Some Beginner/array Help.

This is a discussion on Some Beginner/array Help. within the C++ Programming forums, part of the General Programming Boards category; Hey guys, I've been a long time fan of programming and have dabbled into it abit here and there in ...

  1. #1
    Registered User
    Join Date
    Jul 2009
    Posts
    1

    Some Beginner/array Help.

    Hey guys, I've been a long time fan of programming and have dabbled into it abit here and there in some java/html etc. I've decided to have a go at C++ and I'm having a few problems. I understand the basics of variables/functions and how things work, but im having a few slight problems.

    I wanted to create a small program that asked the user to input a series of numbers, and then display the sum of these numbers. Ive been reading some tutorials and example code and to my understanding the best way to do this would be to create an array to store the data in, and create a function to enter the data, and a function to calculate the sum. I believe in theory I have the right Idea but im having a few small problems.

    When it comes to functions, I understand how they work for the most part, but I am a bit confused as to where the arguments if any come from in the () when declaring the function. If somebody could help me out with this it would be great.

    Anyways here is the code that I have came up with, but when compiling I get some errors.

    Code:
    #include <cstdio>
    #include <cstdlib>
    #include <iostream>
      
     using namespace std;
     
    // declare some variables
     int number;
     int arraylength;
     int array1[arraylength];
    
     //funtction to get the numbers entered
    
     int numbers(){
    
    	 for (i = 0;i <= arraylength;i++) {
    
    		 cout << "Please enter number " << i << " of " << arraylength;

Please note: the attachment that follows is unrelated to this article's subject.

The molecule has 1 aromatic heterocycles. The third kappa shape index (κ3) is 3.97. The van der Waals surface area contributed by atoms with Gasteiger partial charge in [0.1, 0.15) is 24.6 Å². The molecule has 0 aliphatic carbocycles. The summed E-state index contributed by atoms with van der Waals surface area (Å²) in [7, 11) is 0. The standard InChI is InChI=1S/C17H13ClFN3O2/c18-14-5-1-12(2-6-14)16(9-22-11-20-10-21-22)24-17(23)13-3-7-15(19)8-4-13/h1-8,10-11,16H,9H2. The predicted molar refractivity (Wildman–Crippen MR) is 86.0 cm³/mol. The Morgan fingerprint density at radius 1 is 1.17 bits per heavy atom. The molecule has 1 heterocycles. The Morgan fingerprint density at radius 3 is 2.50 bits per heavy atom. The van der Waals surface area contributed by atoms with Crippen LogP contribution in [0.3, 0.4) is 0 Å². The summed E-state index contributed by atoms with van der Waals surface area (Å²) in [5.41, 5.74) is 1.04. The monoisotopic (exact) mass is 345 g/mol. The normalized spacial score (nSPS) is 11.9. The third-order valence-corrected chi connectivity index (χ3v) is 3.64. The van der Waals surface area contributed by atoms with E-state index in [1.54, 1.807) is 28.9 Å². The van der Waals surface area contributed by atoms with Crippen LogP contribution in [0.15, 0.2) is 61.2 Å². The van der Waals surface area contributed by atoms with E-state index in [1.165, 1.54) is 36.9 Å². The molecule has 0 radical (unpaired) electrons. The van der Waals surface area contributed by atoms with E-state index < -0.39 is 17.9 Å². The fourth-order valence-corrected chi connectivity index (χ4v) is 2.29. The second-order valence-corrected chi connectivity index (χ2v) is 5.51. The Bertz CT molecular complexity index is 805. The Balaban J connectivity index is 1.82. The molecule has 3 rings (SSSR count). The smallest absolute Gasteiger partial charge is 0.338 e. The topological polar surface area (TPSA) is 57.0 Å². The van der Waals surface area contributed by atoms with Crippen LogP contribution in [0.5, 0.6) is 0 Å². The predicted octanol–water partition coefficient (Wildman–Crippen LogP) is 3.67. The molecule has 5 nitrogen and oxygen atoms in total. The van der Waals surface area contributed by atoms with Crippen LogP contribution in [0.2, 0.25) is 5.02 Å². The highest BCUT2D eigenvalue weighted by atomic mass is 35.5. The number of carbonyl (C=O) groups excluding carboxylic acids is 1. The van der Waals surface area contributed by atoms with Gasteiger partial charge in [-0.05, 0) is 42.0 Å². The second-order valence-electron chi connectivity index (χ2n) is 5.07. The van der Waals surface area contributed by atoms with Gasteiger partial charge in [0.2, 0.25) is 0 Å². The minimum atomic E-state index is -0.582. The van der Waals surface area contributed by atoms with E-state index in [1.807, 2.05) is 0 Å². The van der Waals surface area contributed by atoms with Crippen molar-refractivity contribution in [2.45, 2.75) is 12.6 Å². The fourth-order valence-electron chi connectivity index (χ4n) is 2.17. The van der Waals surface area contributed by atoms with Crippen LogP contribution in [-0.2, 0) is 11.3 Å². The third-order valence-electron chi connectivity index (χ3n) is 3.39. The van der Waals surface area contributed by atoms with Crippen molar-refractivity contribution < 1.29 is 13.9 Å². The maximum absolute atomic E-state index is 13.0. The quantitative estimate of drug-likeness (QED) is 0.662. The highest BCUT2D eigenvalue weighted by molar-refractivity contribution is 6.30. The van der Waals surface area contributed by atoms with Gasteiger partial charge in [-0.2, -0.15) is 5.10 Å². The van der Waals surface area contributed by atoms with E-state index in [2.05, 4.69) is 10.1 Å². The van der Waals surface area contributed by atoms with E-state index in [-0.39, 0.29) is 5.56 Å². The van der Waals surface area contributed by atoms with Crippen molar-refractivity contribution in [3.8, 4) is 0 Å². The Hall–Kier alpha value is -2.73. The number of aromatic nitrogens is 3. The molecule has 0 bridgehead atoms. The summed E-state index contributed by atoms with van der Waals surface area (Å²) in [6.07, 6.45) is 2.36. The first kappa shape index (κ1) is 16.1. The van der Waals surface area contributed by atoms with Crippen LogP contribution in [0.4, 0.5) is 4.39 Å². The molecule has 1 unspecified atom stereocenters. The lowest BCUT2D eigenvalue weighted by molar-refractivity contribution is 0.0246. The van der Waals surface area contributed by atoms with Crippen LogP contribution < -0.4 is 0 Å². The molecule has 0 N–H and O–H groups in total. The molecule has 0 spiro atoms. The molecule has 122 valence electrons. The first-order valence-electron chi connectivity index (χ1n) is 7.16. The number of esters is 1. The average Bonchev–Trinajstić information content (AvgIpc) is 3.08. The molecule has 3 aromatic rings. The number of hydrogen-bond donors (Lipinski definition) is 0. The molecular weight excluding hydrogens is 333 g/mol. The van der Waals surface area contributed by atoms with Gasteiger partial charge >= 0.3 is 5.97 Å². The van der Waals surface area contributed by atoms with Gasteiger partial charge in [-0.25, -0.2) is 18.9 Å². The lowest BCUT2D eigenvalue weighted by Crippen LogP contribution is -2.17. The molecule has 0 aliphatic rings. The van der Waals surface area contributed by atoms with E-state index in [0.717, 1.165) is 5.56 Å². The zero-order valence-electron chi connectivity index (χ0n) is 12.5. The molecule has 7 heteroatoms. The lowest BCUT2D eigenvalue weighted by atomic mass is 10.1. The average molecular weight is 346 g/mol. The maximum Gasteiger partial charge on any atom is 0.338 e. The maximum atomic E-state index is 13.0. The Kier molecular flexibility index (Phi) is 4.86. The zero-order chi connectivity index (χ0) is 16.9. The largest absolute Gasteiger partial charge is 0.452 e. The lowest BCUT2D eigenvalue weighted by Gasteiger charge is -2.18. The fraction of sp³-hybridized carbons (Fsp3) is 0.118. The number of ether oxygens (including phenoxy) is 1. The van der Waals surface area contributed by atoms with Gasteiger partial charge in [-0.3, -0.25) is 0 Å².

cin >> number;
    
    		 array1[i] = number;
    
    	     }
    	  
    
     }
    
     //function to get the sum of the numbers entered in the array
    
     int sumofarray(array1[i];arraylength) {
    
      
    	 for (i = 0; i <= arraylength;i++){
    
           acumulate = acumulate + array1[i];
    
    	 }
    	 return acumulate;
    
     }
    
     //main function
    
     int main(int nNumberofArgs, char* pszArgs[]){
    
    	 int sum;
    
    	 cout << " This program lets you enter a series\n of numbers and gives you the sum.\n Please enter how many numbers you want to add";
    
    	 cin >> arraylength;
    	 
    	 cout << " you have chosen " << arraylength << " numbers. /';
    
    		 //call the function to enter numbers into the array
    
    		 numbers();
    
    	   //get the sum of the numbers entered in the array
    
    	 sum = sumofarray();
    	 
    
    	 cout << " You have entered all the numbers. The sum of these numbers is " << sum;
    
    
    
    
     system("PAUSE");
     return 0;
    
    
     }

    And here is the error log:
    \arrays.cpp(12) : error C2057: expected constant expression
    \arrays.cpp(12) : error C2466: cannot allocate an array of constant size 0
    \arrays.cpp(18) : error C2065: 'i' : undeclared identifier
    \arrays.cpp(18) : error C2065: 'i' : undeclared identifier
    \arrays.cpp(18) : error C2065: 'i' : undeclared identifier